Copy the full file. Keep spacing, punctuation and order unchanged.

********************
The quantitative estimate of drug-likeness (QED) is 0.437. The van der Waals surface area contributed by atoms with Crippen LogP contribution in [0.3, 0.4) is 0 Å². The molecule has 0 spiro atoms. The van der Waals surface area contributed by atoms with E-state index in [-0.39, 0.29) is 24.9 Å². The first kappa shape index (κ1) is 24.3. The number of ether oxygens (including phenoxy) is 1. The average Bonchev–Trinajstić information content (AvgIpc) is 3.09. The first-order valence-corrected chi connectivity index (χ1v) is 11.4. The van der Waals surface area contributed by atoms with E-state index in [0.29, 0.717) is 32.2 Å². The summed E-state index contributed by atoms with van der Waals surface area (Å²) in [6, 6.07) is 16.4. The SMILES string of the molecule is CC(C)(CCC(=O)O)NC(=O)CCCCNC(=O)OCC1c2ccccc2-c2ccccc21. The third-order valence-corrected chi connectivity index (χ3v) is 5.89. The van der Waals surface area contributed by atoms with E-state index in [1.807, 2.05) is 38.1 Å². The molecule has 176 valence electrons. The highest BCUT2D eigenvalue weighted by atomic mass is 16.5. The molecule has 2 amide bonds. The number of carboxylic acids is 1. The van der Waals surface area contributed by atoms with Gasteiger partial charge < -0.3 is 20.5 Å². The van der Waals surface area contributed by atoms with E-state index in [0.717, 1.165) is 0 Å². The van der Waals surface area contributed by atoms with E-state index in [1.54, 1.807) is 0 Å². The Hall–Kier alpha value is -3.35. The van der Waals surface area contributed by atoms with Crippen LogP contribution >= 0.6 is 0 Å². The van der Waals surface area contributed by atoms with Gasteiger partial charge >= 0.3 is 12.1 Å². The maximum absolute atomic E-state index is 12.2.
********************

The quantitative estimate of drug-likeness (QED) is 0.437. The van der Waals surface area contributed by atoms with Crippen LogP contribution in [0.3, 0.4) is 0 Å². The molecule has 0 spiro atoms. The van der Waals surface area contributed by atoms with E-state index in [-0.39, 0.29) is 24.9 Å². The first kappa shape index (κ1) is 24.3. The number of ether oxygens (including phenoxy) is 1. The average Bonchev–Trinajstić information content (AvgIpc) is 3.09. The first-order valence-corrected chi connectivity index (χ1v) is 11.4. The van der Waals surface area contributed by atoms with E-state index in [0.29, 0.717) is 32.2 Å². The summed E-state index contributed by atoms with van der Waals surface area (Å²) in [6, 6.07) is 16.4. The SMILES string of the molecule is CC(C)(CCC(=O)O)NC(=O)CCCCNC(=O)OCC1c2ccccc2-c2ccccc21. The third-order valence-corrected chi connectivity index (χ3v) is 5.89. The van der Waals surface area contributed by atoms with E-state index in [1.807, 2.05) is 38.1 Å². The molecule has 176 valence electrons. The highest BCUT2D eigenvalue weighted by atomic mass is 16.5. The molecule has 2 amide bonds. The number of carboxylic acids is 1. The van der Waals surface area contributed by atoms with Gasteiger partial charge < -0.3 is 20.5 Å². The van der Waals surface area contributed by atoms with E-state index in [0.717, 1.165) is 0 Å². The van der Waals surface area contributed by atoms with E-state index in [1.54, 1.807) is 0 Å². The Hall–Kier alpha value is -3.35. The van der Waals surface area contributed by atoms with Crippen LogP contribution >= 0.6 is 0 Å². The van der Waals surface area contributed by atoms with Gasteiger partial charge >= 0.3 is 12.1 Å². The maximum absolute atomic E-state index is 12.2.